What is a Food Allergy?
Most people know of friends or family members who have a food allergy such as peanuts, dairy and gluten. Dogs and cats can get food allergies as well. A food allergy is caused by the inappropriate response of an animal’s immune system to something it eats. The most common signs of food allergies in pets are itchy, red skin and ears and gastrointestinal upset such as vomiting and diarrhea.
The most common food allergens for pets are protein sources such as chicken and beef. These allergies develop after multiple exposures to the allergen. For this reason food allergies can occur in dogs and cats that have been on the same food for many years and do not need to be facilitated by a change in diet. Despite popular belief, most dogs have no problem tolerating grains such as corn and while cats should generally be fed a diet low in carbohydrates, they are very rarely “allergic” to grains. For this reason, switching your pet to a grain-free diet is not usually a sufficient treatment for food allergies.
How Are Food Allergies Diagnosed?
There are several steps involved in diagnosing food allergies. The first step is for your veterinarian to obtain a thorough history of your pet’s symptoms and diet including all treats and medications he/she takes. A physical exam should also be performed and depending on your pet’s symptoms, your vet may also recommend some tests such as skin scrapings and fecal samples to rule out other diagnoses. While blood tests for food allergies are available, most specialists believe these are currently an inaccurate and ineffective means of diagnosing food allergies and do not recommend them. Once your veterinarian has ruled out other causes of your pet’s symptoms and suspects a food allergy is likely, they will recommend a food trail. This is a period of time where your pet is placed on a special hypoallergenic diet to see if their signs dissipate.
How is a Food Trial Performed?
In order for a food trial to be successful, your pet must be placed on a special hypoallergenic diet. There are several options, both commercially available and homemade, and the best choice of food for your pet will be determined by you and your veterinarian.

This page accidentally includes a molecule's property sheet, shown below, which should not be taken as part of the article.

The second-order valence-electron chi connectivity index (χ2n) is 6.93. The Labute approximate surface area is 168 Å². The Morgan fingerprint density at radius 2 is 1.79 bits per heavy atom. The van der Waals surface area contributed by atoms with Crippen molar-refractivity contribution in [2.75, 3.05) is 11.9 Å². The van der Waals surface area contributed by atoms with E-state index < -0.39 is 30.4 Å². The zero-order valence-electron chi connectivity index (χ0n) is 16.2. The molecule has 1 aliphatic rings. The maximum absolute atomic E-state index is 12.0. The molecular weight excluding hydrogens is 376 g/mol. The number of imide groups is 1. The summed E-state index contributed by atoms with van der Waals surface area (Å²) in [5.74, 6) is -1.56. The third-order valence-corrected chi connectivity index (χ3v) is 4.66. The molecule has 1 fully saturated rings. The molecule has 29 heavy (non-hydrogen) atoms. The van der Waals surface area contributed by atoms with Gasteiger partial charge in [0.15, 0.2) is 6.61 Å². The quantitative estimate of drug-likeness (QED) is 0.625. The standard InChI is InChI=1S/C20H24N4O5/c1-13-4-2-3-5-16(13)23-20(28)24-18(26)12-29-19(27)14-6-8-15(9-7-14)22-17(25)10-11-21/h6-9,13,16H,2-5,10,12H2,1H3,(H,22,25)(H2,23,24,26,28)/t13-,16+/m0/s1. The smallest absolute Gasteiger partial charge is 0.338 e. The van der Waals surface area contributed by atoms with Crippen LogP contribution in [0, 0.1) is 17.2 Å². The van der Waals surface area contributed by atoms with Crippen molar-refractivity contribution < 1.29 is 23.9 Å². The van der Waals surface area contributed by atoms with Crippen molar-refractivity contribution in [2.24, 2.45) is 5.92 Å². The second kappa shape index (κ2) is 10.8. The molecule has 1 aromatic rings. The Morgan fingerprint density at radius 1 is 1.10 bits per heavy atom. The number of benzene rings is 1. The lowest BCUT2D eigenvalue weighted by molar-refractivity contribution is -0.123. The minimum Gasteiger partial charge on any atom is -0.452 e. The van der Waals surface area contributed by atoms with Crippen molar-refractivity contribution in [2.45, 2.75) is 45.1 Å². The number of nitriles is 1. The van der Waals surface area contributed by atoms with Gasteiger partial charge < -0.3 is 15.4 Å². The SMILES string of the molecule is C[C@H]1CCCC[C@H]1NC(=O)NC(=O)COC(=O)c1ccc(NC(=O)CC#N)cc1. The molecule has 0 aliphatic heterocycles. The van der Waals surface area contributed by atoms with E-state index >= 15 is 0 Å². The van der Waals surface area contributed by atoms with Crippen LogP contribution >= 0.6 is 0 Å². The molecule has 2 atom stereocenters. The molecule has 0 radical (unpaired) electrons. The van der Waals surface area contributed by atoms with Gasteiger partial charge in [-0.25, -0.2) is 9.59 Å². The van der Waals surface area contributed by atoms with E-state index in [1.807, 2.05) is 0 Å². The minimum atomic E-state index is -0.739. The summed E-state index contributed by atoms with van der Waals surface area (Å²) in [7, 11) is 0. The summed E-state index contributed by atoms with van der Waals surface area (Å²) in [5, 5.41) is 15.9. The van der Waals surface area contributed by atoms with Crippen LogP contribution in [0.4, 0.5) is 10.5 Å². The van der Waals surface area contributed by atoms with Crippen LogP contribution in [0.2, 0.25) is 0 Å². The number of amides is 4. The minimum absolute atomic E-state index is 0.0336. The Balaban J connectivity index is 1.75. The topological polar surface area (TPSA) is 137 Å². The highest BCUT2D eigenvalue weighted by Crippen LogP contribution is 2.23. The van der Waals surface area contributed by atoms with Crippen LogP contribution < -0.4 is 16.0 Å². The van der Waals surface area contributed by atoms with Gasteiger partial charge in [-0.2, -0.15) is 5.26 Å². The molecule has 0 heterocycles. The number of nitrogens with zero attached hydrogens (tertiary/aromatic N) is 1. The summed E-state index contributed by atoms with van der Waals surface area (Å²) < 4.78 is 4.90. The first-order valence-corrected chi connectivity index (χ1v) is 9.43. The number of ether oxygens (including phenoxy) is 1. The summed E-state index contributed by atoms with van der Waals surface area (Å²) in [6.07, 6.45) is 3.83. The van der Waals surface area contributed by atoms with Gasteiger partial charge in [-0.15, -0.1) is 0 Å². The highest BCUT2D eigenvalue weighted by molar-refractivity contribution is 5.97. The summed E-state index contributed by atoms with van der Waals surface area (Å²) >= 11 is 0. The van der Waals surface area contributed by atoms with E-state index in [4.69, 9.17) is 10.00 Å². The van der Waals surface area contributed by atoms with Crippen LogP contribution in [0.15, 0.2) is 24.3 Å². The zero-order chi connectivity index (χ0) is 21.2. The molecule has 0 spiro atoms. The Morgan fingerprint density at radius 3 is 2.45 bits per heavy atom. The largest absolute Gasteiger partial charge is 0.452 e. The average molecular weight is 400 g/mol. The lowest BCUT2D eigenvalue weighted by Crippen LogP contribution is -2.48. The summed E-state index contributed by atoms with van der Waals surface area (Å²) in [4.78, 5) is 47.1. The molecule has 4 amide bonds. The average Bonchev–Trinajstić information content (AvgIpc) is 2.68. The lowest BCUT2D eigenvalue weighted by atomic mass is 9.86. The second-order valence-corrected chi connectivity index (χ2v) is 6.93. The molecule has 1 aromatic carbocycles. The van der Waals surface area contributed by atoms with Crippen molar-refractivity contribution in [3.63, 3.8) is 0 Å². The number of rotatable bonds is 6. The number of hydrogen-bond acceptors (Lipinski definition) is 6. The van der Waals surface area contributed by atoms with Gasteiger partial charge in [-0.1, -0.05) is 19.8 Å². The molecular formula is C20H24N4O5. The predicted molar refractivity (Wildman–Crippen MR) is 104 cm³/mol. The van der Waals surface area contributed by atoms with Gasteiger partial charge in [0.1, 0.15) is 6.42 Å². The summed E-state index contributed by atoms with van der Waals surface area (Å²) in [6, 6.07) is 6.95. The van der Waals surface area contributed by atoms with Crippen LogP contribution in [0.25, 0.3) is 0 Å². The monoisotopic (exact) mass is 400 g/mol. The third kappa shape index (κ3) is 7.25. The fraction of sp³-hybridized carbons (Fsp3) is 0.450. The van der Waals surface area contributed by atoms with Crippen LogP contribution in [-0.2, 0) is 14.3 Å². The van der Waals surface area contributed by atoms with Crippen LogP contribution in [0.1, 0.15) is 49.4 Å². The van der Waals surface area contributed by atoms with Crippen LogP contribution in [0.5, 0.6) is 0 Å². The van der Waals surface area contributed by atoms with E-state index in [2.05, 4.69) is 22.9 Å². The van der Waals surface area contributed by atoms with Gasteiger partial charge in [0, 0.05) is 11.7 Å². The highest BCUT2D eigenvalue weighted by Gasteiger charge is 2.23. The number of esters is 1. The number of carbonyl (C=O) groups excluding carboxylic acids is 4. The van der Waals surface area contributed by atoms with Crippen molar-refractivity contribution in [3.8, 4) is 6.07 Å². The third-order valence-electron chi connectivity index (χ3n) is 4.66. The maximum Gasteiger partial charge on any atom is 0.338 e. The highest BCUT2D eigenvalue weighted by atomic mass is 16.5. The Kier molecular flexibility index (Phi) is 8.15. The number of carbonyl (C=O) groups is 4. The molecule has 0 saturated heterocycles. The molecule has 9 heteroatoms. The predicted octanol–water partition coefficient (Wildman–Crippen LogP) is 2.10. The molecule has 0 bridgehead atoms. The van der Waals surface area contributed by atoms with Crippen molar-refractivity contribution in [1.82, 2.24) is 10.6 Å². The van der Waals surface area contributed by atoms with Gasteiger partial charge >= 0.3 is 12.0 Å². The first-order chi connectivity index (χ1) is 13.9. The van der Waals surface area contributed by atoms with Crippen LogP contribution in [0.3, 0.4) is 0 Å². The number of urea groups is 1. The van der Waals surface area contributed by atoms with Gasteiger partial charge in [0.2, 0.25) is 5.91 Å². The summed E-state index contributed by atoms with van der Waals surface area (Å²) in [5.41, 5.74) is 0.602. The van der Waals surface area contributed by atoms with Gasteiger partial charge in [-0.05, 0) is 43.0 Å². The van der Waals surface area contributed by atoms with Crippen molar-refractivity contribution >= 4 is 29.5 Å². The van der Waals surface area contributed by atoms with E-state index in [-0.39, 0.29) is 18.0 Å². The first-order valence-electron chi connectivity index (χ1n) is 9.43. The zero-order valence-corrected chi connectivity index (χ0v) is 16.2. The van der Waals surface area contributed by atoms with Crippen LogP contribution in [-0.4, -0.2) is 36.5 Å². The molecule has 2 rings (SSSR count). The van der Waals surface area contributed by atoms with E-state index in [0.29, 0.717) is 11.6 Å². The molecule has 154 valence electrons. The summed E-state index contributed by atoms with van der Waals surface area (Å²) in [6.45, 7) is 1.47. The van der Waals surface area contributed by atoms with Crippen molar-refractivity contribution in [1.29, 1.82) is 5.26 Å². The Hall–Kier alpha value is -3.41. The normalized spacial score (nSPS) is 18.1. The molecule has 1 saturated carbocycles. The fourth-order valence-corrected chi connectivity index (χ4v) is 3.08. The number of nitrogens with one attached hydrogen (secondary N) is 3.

A food trial generally takes 8-12 weeks to complete. For this initial food trial it is extremely important that you not allow your dog or cat to be exposed to any food other than the special diet as even miniscule amounts of something your pet is allergic to can cause significant symptoms and invalidate the results of the test.
Below are important rules to follow when performing a food trial.
- When starting a food trial, be sure to thoroughly wash any bowls or containers that stored the previous food.
- Transition your pet’s diet slowly by mixing the new food with the old food over the course of a week.
- If you must feed treats to your pet, ask your veterinarian for treat options that are compatible with the food trial. This may include special prescription treats, or you may use the diet itself as a treat between meal times.
- You may need to feed the special diet to your other pets as well if you can not prevent them from eating each other’s food. If your pets can not share food (ie. They are different species, or your other pet is already on a prescription diet) be sure to keep them separated during meal times.
- Keep your pets out of the kitchen at family meal times, especially if you have young children or other family members who may drop food or share food with your pet.
- You may need to make changes to your pet’s medications, such as monthly heartworm preventatives as many pet medications are made with beef or chicken flavorings that your pet may be allergic to. Non-chewable medications are usually fine, but can not be hidden in other food. Be sure to discuss this with your veterinarian so that your pet’s other medical need are met during the trial.
- Toothpaste and certain toys may also have flavorings added so be sure to avoid these during the trial.
- Keep your pet monitored and leashed if necessary when outside if they have a tendency to pick things up off the ground.
If you have any questions or concerns
about your or your pet’s ability to follow a food trial, please discuss them with your veterinarian so that they may help you help your pet. Once the food trial is over, some of these guidelines may be able to be loosened depending on the severity and cause of your pet’s allergy, but again, be sure to discuss it with your vet as any additions to your pet’s diet will need to be done in a controlled manner. And remember that it may take a couple of months to see improvement with the trial, so don’t give up!